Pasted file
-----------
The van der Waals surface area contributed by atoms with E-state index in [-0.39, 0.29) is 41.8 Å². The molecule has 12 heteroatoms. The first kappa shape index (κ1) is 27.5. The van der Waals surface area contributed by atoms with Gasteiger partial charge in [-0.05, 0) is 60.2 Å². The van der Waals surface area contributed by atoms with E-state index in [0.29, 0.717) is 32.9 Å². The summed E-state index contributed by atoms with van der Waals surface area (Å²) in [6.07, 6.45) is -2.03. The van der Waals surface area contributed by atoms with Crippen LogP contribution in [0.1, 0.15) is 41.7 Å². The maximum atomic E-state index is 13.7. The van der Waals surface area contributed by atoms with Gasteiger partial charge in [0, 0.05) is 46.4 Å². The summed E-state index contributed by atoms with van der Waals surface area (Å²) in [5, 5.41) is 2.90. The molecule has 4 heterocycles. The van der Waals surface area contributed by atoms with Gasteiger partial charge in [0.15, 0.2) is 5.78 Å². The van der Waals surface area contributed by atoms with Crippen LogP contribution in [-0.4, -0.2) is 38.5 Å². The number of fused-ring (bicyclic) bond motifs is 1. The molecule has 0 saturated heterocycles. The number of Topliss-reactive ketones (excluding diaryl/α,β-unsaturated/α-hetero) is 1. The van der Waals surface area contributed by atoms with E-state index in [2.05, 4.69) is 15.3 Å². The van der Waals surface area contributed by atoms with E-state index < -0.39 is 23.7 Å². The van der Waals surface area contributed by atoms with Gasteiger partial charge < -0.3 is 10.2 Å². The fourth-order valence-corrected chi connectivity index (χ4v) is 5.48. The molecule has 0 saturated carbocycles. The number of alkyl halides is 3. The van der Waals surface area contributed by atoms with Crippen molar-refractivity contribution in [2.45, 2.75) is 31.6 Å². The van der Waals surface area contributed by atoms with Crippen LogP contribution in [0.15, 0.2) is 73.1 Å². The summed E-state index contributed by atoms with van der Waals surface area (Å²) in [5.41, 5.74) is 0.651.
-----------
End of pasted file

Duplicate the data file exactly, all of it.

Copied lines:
The van der Waals surface area contributed by atoms with E-state index in [-0.39, 0.29) is 41.8 Å². The molecule has 12 heteroatoms. The first kappa shape index (κ1) is 27.5. The van der Waals surface area contributed by atoms with Gasteiger partial charge in [-0.05, 0) is 60.2 Å². The van der Waals surface area contributed by atoms with E-state index in [0.29, 0.717) is 32.9 Å². The summed E-state index contributed by atoms with van der Waals surface area (Å²) in [6.07, 6.45) is -2.03. The van der Waals surface area contributed by atoms with Crippen LogP contribution in [0.1, 0.15) is 41.7 Å². The maximum atomic E-state index is 13.7. The van der Waals surface area contributed by atoms with Gasteiger partial charge in [0, 0.05) is 46.4 Å². The summed E-state index contributed by atoms with van der Waals surface area (Å²) in [5, 5.41) is 2.90. The molecule has 4 heterocycles. The van der Waals surface area contributed by atoms with Gasteiger partial charge in [0.15, 0.2) is 5.78 Å². The van der Waals surface area contributed by atoms with Crippen LogP contribution in [-0.4, -0.2) is 38.5 Å². The number of fused-ring (bicyclic) bond motifs is 1. The molecule has 0 saturated heterocycles. The number of Topliss-reactive ketones (excluding diaryl/α,β-unsaturated/α-hetero) is 1. The van der Waals surface area contributed by atoms with E-state index in [2.05, 4.69) is 15.3 Å². The van der Waals surface area contributed by atoms with E-state index < -0.39 is 23.7 Å². The van der Waals surface area contributed by atoms with Gasteiger partial charge < -0.3 is 10.2 Å². The fourth-order valence-corrected chi connectivity index (χ4v) is 5.48. The molecule has 0 saturated carbocycles. The number of alkyl halides is 3. The van der Waals surface area contributed by atoms with Crippen molar-refractivity contribution in [2.45, 2.75) is 31.6 Å². The van der Waals surface area contributed by atoms with Crippen LogP contribution in [0.15, 0.2) is 73.1 Å². The summed E-state index contributed by atoms with van der Waals surface area (Å²) in [5.41, 5.74) is 0.651.